Phoenix Bikes on the rise
“Years from now, you will be able to say ‘I rode in the very first event.’ Your contribution to this wonderful organization is something to remember, always.”
85 years of service, and counting.
In conversation, it becomes clear that Rotary’s idea of “community” is not limited to one’s own city or county, but stretches coast-to-coast and extends to other countries.
Alexandria's fireboat comes home.
Named Relief, Alexandria’s fireboat returned to its berth last week and stands ready for action in service to the Port City. However, its responsibilities are broader than one might expect.
Highly visible, mostly forgotten.
Ninety-nine years ago, almost to the day, a ladies’ patriotic organization made a gift to the City of Alexandria with the permission of the City Council. Its centerpiece is a cannon abandoned by Major General Edward Braddock at the start of his march against the French and their Native American allies in 1755. Braddock’s aide-de-camp was a colonial officer named George Washington. The artillery piece sits upon a pedestal of cobble stones taken from the streets of Old Town. Drivers rushing through the busy intersection of Russell and Braddock roads hardly notice the structure. For pedestrians, access to the small plot can be a challenge.
Citizens hampered from accessing departmental rules and regulations.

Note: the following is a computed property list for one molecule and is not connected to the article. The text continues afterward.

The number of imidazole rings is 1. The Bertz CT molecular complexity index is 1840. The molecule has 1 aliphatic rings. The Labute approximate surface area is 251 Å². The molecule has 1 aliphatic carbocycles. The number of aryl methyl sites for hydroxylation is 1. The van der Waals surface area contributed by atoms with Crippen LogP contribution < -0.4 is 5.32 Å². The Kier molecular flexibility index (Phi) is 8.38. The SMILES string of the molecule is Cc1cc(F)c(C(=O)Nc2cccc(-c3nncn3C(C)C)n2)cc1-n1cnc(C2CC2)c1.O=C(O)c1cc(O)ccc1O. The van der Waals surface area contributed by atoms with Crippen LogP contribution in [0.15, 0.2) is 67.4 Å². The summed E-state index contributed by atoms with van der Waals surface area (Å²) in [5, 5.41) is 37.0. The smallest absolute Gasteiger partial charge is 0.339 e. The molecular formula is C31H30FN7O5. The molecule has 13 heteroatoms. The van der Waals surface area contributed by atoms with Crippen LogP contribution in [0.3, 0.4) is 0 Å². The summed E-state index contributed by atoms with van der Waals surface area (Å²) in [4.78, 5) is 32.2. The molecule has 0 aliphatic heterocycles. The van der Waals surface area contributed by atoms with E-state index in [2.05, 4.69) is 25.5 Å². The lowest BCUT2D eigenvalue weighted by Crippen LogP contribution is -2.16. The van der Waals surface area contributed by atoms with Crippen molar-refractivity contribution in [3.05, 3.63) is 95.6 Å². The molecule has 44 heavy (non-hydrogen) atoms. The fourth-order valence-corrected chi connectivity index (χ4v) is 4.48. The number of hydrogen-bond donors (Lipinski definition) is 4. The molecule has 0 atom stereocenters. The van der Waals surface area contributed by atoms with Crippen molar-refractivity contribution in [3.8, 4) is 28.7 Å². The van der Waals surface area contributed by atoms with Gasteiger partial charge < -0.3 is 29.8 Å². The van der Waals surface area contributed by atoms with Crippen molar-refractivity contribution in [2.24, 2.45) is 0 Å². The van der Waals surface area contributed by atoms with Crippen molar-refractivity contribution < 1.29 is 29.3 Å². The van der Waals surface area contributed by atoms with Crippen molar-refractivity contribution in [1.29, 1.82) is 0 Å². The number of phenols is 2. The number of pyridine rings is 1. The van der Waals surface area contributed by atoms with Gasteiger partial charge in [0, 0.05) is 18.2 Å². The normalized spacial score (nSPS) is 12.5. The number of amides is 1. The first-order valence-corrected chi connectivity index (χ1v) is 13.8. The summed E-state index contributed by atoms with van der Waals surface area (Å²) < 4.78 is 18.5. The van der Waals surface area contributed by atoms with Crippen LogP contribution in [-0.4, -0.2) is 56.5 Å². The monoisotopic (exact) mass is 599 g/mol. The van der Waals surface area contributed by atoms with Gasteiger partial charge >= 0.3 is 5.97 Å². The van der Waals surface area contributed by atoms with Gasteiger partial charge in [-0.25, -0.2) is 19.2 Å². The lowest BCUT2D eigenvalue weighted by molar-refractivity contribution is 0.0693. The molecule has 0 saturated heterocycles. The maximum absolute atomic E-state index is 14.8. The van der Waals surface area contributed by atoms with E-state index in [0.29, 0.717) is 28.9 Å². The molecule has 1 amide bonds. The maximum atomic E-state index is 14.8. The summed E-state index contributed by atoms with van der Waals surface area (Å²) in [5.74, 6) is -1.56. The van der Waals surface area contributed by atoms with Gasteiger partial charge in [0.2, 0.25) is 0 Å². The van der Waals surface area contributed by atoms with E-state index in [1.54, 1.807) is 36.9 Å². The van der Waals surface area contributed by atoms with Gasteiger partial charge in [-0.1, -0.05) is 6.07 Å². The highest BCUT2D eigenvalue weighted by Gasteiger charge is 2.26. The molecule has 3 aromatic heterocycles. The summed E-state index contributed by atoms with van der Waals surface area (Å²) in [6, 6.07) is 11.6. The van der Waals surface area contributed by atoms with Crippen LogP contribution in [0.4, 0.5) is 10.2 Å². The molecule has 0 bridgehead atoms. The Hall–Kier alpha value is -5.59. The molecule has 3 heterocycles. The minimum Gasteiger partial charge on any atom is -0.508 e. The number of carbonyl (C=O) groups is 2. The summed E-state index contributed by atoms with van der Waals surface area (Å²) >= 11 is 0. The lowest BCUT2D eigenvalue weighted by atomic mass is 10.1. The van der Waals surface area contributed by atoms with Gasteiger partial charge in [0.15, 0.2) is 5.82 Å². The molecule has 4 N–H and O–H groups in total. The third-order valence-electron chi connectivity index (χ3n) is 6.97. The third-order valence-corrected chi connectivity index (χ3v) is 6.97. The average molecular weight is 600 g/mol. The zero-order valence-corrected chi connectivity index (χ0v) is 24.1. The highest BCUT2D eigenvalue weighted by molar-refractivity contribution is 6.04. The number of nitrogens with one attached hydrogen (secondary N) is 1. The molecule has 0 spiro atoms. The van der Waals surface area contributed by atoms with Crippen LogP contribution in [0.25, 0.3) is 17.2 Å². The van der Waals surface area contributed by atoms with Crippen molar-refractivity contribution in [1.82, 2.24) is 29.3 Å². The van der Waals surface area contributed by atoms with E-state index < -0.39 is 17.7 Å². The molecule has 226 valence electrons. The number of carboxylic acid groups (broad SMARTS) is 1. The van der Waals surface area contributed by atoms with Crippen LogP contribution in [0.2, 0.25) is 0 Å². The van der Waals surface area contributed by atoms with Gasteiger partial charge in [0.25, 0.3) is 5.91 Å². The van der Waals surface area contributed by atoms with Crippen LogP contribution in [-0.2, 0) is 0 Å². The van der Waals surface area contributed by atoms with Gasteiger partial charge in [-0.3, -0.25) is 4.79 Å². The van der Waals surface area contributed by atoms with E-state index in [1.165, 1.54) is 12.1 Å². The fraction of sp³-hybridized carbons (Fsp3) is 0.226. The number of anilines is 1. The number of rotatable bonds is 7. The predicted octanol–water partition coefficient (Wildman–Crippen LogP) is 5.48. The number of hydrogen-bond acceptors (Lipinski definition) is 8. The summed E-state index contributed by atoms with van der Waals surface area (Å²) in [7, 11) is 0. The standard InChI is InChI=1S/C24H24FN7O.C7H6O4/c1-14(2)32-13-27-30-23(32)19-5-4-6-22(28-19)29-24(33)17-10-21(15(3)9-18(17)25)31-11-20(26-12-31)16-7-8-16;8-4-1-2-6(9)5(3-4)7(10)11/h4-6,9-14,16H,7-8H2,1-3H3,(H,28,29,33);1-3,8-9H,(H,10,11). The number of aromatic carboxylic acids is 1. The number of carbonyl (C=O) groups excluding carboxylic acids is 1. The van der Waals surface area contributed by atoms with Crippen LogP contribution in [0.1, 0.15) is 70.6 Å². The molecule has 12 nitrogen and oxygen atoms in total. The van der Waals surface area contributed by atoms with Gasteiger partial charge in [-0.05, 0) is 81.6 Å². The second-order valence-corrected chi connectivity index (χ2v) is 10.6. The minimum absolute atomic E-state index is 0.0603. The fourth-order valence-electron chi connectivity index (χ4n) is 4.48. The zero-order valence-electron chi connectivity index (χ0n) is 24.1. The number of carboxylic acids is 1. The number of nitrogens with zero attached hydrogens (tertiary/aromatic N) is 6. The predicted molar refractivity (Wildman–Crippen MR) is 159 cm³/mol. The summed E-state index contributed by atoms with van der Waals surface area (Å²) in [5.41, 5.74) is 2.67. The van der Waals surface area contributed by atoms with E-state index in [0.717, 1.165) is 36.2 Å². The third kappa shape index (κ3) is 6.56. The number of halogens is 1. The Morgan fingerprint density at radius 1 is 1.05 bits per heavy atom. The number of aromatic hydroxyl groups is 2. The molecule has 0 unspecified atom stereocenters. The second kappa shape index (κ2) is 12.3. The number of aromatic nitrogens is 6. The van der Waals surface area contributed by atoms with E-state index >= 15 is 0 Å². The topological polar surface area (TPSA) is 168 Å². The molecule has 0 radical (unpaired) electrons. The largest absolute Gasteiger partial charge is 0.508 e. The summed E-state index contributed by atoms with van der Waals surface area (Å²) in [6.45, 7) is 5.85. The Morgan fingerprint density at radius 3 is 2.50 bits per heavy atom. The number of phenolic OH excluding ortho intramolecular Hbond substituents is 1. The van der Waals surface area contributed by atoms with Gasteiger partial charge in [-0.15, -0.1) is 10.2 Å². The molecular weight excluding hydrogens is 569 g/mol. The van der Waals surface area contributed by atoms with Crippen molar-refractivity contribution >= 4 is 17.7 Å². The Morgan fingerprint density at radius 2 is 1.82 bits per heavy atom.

While Alexandria’s ordinances are enacted in public by the City Council and are readily accessible to the citizenry, usually in the form of “The Code of the City of Alexandria, 1981,” departments and offices across city government also promulgate official rules and regulations, but they are neither publicized nor readily accessible by the citizenry. This directly violates the express wording of the city’s charter.
Capitol City Brewing Company had a new idea inspired by the decade-old Oktoberfest tradition: “Let’s invite about 50 local breweries to a festival welcoming spring.” A funny happened. They all accepted. Thus, 2014 is witness to The First Annual SpringFest in The Village at Shirlington.
Twenty-five years or so before the Revolutionary War began, an English immigrant homesteaded in what is now Arlington’s Glen Carlin community. His name was John Ball and the small cabin he built, to house the family of wife Elizabeth and their five daughters, still stands.
The winged lion appeared in many cultures over thousands of years. It symbolized beginnings and endings, “the seeker and the accomplished.” So, in one sense, the winged lion is a perfect business advertisement.
Local student artists triumph.
March 2014 will be remembered by many for its late winter storms. In Arlington, that memory will be overshadowed by the successes of local high school students at the highest rungs in the National Scholastics Art Competition.
An eye-catcher on display.
Model T Ford on display at Mr.Tire.